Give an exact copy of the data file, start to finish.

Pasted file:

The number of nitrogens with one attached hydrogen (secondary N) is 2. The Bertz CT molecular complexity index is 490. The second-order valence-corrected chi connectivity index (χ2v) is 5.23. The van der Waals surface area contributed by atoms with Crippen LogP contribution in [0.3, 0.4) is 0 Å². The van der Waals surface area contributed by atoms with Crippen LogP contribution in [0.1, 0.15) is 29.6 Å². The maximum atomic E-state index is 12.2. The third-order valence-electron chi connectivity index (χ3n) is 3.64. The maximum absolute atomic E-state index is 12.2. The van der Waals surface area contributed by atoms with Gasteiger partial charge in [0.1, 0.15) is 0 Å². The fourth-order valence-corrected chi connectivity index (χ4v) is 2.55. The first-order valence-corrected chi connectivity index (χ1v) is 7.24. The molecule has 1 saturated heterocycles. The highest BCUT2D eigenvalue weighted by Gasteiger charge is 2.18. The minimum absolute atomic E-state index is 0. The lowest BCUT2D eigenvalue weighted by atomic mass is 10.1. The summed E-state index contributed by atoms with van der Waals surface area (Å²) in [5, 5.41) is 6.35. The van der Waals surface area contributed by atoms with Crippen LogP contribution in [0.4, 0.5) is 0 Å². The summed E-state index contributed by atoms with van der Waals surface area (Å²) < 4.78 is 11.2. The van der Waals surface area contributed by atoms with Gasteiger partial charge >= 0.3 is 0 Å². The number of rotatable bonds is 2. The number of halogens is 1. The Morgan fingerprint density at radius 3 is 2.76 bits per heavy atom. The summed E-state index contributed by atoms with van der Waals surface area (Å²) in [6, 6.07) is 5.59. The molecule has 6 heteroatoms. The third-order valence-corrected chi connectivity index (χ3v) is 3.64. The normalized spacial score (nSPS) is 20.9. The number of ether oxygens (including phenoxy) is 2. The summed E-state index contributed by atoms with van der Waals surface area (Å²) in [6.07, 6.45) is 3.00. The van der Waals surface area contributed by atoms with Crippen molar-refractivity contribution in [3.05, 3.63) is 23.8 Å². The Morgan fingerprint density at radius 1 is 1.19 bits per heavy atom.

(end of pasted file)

The number of nitrogens with one attached hydrogen (secondary N) is 2. The Bertz CT molecular complexity index is 490. The second-order valence-corrected chi connectivity index (χ2v) is 5.23. The van der Waals surface area contributed by atoms with Crippen LogP contribution in [0.3, 0.4) is 0 Å². The van der Waals surface area contributed by atoms with Crippen LogP contribution in [0.1, 0.15) is 29.6 Å². The maximum atomic E-state index is 12.2. The third-order valence-electron chi connectivity index (χ3n) is 3.64. The maximum absolute atomic E-state index is 12.2. The van der Waals surface area contributed by atoms with Gasteiger partial charge in [0.1, 0.15) is 0 Å². The fourth-order valence-corrected chi connectivity index (χ4v) is 2.55. The first-order valence-corrected chi connectivity index (χ1v) is 7.24. The molecule has 1 saturated heterocycles. The highest BCUT2D eigenvalue weighted by Gasteiger charge is 2.18. The minimum absolute atomic E-state index is 0. The lowest BCUT2D eigenvalue weighted by atomic mass is 10.1. The summed E-state index contributed by atoms with van der Waals surface area (Å²) in [5, 5.41) is 6.35. The van der Waals surface area contributed by atoms with Crippen LogP contribution in [0.4, 0.5) is 0 Å². The summed E-state index contributed by atoms with van der Waals surface area (Å²) < 4.78 is 11.2. The van der Waals surface area contributed by atoms with Gasteiger partial charge >= 0.3 is 0 Å². The number of rotatable bonds is 2. The number of halogens is 1. The Morgan fingerprint density at radius 3 is 2.76 bits per heavy atom. The summed E-state index contributed by atoms with van der Waals surface area (Å²) in [6, 6.07) is 5.59. The molecule has 6 heteroatoms. The third-order valence-corrected chi connectivity index (χ3v) is 3.64. The normalized spacial score (nSPS) is 20.9. The number of ether oxygens (including phenoxy) is 2. The summed E-state index contributed by atoms with van der Waals surface area (Å²) in [6.07, 6.45) is 3.00. The van der Waals surface area contributed by atoms with Crippen molar-refractivity contribution in [3.05, 3.63) is 23.8 Å². The Morgan fingerprint density at radius 1 is 1.19 bits per heavy atom.